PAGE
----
LSESU Sabbatical Officers: LSE’s online proctoring plans are a betrayal of its values

In an op-ed, the LSESU Sabbatical Officers warn about the consequences of LSE’s plans for online proctoring.

Update: LSE informed the SU on January 11 that it had withdrawn plans for a full-scale rollout of online proctoring. The Beaver understands that LSE still hopes to trial the technology in a few exams.

LSE is considering deploying an AI-assisted online proctoring tool such as Proctorio or Respondus for Summer exams. As LSESU’s Sabbatical Officers, we wish to inform students of the dangers in letting these technologies into our education. Online proctoring places onerous burdens on students and has potentially discriminatory effects. Accordingly, it has been challenged by students across the world. Debates about these tools are ongoing, and meanwhile the Students’ Union successfully stood up against implementing these measures for January exams. However, LSE is going forward with further consultation for the Summer Term and LSE students and staff alike should push back against these plans. 

An email sent to students by an Associate Professor at North Carolina A&T State University, causing a huge backlash against software-assisted proctoring, according to Twitter.

For-profit companies have developed technologies that track eye movement, monitor keyboard and mouse activity, and record audio and camera streams. Such AI software continuously analyses an array of data, flagging potential misconduct for review by humans. LSE’s Online Assessment Project notes that students could be required to download specific software, add-ons, and even provide software access to their desktop. The Online Assessment Project describes getting ready for an exam in this way: “Firstly, the solution would take control of the candidate’s browser (often locking it down), a final system check would take place (e.g. making sure the camera and mic are working) and lastly, an identity verification mechanism would be applied.”

Let us be clear: online proctoring is not the same as exam invigilation; it involves a level of scrutiny and an invasion of students’ privacy that is unparalleled by current LSE policy. Students will have a (digital) eye tracking their every movement — monitoring unheard of in regular exam settings. 

These experimental technologies are potentially discriminatory

AI-based facial recognition has a long and well-documented track record of being racist, and such concerns do not seem to have been fully explored by LSE. Facial recognition usually disadvantages non-white people. In exam settings, there is evidence of Black people having to shine lights to their faces so that they are recognised — this leads to headaches and the obvious discomfort in having a light beamed on your face for hours at a time.

If LSE uses online proctoring, it will be failing to appreciate the diversity of its student body. We are concerned that the initial documents circulated about the online proctoring plans make little to no mention of equality and diversity considerations. Students with disabilities, who are neurodiverse, or have mental health issues will be particularly disadvantaged by these measures. Students with physical tics, for instance, may be flagged for potential misconduct when none is occurring. Students with anxiety issues will feel the excessive pressures of constant monitoring, and peer-reviewed research has shown that students prone to test anxiety underperform in online-proctored exams.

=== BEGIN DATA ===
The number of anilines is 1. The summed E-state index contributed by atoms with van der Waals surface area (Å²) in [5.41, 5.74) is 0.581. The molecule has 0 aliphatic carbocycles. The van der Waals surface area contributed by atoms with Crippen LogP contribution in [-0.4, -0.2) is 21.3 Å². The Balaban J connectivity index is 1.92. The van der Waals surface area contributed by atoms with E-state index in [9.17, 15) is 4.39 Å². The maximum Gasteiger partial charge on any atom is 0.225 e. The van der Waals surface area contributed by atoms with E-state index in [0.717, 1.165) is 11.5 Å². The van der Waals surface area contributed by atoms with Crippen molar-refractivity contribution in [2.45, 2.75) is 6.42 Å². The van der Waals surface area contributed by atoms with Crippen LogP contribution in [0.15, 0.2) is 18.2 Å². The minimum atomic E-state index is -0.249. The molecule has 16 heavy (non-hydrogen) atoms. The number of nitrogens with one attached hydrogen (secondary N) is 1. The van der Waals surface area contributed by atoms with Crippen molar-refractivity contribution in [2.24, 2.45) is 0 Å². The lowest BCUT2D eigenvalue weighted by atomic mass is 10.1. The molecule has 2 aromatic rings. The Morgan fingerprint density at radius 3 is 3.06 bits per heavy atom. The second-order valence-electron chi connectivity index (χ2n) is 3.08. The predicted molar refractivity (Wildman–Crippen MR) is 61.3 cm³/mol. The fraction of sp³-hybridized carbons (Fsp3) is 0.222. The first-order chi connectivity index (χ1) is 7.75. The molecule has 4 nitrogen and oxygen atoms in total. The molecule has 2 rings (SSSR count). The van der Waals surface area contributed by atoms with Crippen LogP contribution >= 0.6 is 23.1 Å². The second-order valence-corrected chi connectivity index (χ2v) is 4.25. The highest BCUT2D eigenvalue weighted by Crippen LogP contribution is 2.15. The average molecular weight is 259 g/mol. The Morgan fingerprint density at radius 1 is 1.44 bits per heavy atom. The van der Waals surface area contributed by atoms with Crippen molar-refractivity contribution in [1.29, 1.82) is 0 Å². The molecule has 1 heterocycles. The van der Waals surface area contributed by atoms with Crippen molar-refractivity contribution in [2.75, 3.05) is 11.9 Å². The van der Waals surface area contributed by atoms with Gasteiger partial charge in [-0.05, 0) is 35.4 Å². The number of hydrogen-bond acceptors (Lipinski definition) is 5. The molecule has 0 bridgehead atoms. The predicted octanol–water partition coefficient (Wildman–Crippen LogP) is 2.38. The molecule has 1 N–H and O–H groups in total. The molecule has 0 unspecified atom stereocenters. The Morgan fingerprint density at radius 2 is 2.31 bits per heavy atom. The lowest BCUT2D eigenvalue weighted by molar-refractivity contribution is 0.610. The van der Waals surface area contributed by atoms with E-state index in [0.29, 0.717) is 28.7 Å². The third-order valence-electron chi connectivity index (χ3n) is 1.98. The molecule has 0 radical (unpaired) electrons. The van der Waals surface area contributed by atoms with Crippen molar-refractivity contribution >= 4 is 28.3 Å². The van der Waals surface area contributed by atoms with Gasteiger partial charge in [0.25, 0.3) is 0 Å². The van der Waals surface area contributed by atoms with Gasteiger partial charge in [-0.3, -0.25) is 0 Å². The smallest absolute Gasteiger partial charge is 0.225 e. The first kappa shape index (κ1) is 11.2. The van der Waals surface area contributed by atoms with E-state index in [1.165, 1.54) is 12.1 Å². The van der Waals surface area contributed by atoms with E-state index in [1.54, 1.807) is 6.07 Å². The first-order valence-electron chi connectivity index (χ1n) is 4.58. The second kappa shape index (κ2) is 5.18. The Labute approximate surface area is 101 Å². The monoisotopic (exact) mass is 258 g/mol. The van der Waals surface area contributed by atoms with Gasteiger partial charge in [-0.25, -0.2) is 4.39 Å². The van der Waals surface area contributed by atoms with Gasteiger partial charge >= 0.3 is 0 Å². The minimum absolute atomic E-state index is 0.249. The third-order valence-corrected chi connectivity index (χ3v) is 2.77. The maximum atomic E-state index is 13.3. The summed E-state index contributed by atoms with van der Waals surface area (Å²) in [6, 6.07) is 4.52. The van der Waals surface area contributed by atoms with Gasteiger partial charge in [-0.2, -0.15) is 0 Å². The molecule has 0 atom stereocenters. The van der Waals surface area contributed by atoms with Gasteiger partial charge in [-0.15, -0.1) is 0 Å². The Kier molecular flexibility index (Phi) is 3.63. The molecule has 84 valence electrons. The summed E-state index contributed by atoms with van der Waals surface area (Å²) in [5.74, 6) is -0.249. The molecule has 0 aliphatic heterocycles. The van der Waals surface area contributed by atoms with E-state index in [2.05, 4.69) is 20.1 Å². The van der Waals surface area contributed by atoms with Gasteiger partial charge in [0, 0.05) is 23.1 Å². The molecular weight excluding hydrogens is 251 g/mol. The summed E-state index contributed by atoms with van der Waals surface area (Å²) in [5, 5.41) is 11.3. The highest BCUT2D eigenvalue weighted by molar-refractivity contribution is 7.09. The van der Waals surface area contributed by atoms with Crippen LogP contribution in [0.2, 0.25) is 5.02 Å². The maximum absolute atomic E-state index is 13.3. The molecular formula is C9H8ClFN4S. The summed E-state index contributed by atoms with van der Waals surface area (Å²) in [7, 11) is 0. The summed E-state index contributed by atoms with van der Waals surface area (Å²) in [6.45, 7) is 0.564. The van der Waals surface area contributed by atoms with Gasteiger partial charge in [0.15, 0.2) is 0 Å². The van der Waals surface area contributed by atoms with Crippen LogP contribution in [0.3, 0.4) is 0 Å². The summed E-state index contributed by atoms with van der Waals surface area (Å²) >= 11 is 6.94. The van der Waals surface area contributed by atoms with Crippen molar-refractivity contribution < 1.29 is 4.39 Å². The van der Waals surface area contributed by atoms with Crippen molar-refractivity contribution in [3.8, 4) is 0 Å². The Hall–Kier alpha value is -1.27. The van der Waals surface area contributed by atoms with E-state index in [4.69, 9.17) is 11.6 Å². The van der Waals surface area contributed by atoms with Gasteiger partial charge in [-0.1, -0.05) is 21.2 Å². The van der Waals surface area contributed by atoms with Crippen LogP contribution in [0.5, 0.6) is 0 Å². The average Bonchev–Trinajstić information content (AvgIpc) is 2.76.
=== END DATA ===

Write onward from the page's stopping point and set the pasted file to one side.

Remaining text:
Further, there are concerns that trans students may be outed through the identification process, which causes problems when their preferred names are different to those on their government IDs. Separately, students with caring responsibilities (for younger siblings, for instance) may simply find it impossible to keep their eyes on the screen, and may have to come away from their exam for short periods to fulfil other duties.

LSE’s values do not align with the use of online proctoring

Director Minouche Shafik unveiled LSE’s 2030 strategy a little over a year ago. The strategy’s third pillar is to “develop LSE for everyone”, which should orient LSE towards expanding on the rich diversity among students and staff and ensuring that the university is an inclusive education environment. The concerns over how underprivileged students will be affected by online proctoring are insurmountable — thus, online proctoring would betray the strategy’s objectives.

In October, LSE’s Education Committee met to consider initial proposals to use online proctoring during January assessments. Informed by arguments and perspectives from academic staff and the SU, the Education Committee rejected the proposals. This occurred especially in light of the proposal’s failure to take into account inclusivity and its impact on students. LSE still has not conducted a thorough analysis of these impacts, and the fact that it is proceeding to consult departments without consulting students, or satisfactorily addressing issues of inclusivity and diversity, raises big red flags. There are many other ways of ensuring academic rigour, drawing on an array of pedagogically sound strategies that departments have had more than enough time to develop.

The Students’ Union has been clear in its opposition to the plans. LSE still pushes ahead, offloading student consultation to the Students’ Union, and ignoring the concerns raised even by its own staff. Students have had an awfully difficult year, and these plans serve only to increase their burden in an already burdensome situation. If the School wants to show its student body that it is committed to partnership, going ahead with these plans would be a step in the wrong direction.

David Gordon, Bali Birch-Lee, Ellie Duplock, Laura Goddard, and Morgan Fairless are the LSE Students’ Union Sabbatical Officers.


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